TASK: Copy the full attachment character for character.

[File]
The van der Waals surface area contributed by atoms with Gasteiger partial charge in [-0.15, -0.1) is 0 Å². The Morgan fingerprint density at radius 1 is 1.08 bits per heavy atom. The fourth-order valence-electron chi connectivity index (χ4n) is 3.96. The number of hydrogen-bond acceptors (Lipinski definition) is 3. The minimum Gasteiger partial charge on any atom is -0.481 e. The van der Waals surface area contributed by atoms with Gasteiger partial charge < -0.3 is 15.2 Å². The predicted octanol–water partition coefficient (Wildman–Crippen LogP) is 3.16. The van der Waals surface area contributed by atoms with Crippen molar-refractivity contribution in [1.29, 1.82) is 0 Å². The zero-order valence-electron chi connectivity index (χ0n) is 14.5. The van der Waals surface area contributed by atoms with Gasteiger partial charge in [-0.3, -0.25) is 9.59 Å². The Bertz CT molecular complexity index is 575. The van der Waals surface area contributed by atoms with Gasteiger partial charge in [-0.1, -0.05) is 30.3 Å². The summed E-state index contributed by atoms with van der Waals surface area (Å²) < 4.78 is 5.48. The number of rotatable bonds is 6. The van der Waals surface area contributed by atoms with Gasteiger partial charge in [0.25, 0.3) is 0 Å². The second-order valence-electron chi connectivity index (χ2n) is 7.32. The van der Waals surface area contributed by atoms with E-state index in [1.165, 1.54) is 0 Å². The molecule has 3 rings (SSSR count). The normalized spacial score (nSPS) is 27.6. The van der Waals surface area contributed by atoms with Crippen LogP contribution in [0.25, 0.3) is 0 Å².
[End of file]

The van der Waals surface area contributed by atoms with Gasteiger partial charge in [-0.15, -0.1) is 0 Å². The Morgan fingerprint density at radius 1 is 1.08 bits per heavy atom. The fourth-order valence-electron chi connectivity index (χ4n) is 3.96. The number of hydrogen-bond acceptors (Lipinski definition) is 3. The minimum Gasteiger partial charge on any atom is -0.481 e. The van der Waals surface area contributed by atoms with Gasteiger partial charge < -0.3 is 15.2 Å². The predicted octanol–water partition coefficient (Wildman–Crippen LogP) is 3.16. The van der Waals surface area contributed by atoms with Crippen molar-refractivity contribution in [1.29, 1.82) is 0 Å². The zero-order valence-electron chi connectivity index (χ0n) is 14.5. The van der Waals surface area contributed by atoms with Gasteiger partial charge in [-0.3, -0.25) is 9.59 Å². The Bertz CT molecular complexity index is 575. The van der Waals surface area contributed by atoms with Gasteiger partial charge in [-0.1, -0.05) is 30.3 Å². The summed E-state index contributed by atoms with van der Waals surface area (Å²) < 4.78 is 5.48. The number of rotatable bonds is 6. The van der Waals surface area contributed by atoms with Gasteiger partial charge in [0.25, 0.3) is 0 Å². The second-order valence-electron chi connectivity index (χ2n) is 7.32. The van der Waals surface area contributed by atoms with E-state index in [1.165, 1.54) is 0 Å². The molecule has 3 rings (SSSR count). The normalized spacial score (nSPS) is 27.6. The van der Waals surface area contributed by atoms with Crippen LogP contribution in [0.25, 0.3) is 0 Å².